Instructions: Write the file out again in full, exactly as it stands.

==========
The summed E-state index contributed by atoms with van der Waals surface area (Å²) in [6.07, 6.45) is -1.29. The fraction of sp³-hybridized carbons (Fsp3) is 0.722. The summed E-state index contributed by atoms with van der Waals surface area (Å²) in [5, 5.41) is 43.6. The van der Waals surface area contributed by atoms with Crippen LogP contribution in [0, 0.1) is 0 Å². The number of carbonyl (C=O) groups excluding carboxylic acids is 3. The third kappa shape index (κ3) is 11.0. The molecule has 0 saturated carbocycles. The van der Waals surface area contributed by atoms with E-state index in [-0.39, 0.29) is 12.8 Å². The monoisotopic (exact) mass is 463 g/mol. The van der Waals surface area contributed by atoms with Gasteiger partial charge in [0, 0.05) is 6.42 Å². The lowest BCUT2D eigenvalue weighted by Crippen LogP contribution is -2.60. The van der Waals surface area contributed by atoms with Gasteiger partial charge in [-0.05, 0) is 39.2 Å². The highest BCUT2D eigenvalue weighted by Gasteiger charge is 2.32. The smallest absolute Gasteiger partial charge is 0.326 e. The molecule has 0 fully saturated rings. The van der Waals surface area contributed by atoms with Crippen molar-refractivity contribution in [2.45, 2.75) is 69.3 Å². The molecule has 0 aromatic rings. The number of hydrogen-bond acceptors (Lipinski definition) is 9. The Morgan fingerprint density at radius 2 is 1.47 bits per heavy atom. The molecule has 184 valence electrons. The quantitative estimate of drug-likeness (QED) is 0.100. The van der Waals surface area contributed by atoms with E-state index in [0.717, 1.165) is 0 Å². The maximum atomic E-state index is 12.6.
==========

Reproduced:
The summed E-state index contributed by atoms with van der Waals surface area (Å²) in [6.07, 6.45) is -1.29. The fraction of sp³-hybridized carbons (Fsp3) is 0.722. The summed E-state index contributed by atoms with van der Waals surface area (Å²) in [5, 5.41) is 43.6. The van der Waals surface area contributed by atoms with Crippen LogP contribution in [0, 0.1) is 0 Å². The number of carbonyl (C=O) groups excluding carboxylic acids is 3. The third kappa shape index (κ3) is 11.0. The molecule has 0 saturated carbocycles. The van der Waals surface area contributed by atoms with E-state index in [-0.39, 0.29) is 12.8 Å². The monoisotopic (exact) mass is 463 g/mol. The van der Waals surface area contributed by atoms with Gasteiger partial charge in [0, 0.05) is 6.42 Å². The lowest BCUT2D eigenvalue weighted by Crippen LogP contribution is -2.60. The van der Waals surface area contributed by atoms with Gasteiger partial charge in [-0.05, 0) is 39.2 Å². The highest BCUT2D eigenvalue weighted by Gasteiger charge is 2.32. The smallest absolute Gasteiger partial charge is 0.326 e. The molecule has 0 fully saturated rings. The van der Waals surface area contributed by atoms with Crippen molar-refractivity contribution in [2.45, 2.75) is 69.3 Å². The molecule has 0 aromatic rings. The number of hydrogen-bond acceptors (Lipinski definition) is 9. The Morgan fingerprint density at radius 2 is 1.47 bits per heavy atom. The molecule has 184 valence electrons. The quantitative estimate of drug-likeness (QED) is 0.100. The van der Waals surface area contributed by atoms with E-state index in [0.717, 1.165) is 0 Å². The maximum atomic E-state index is 12.6.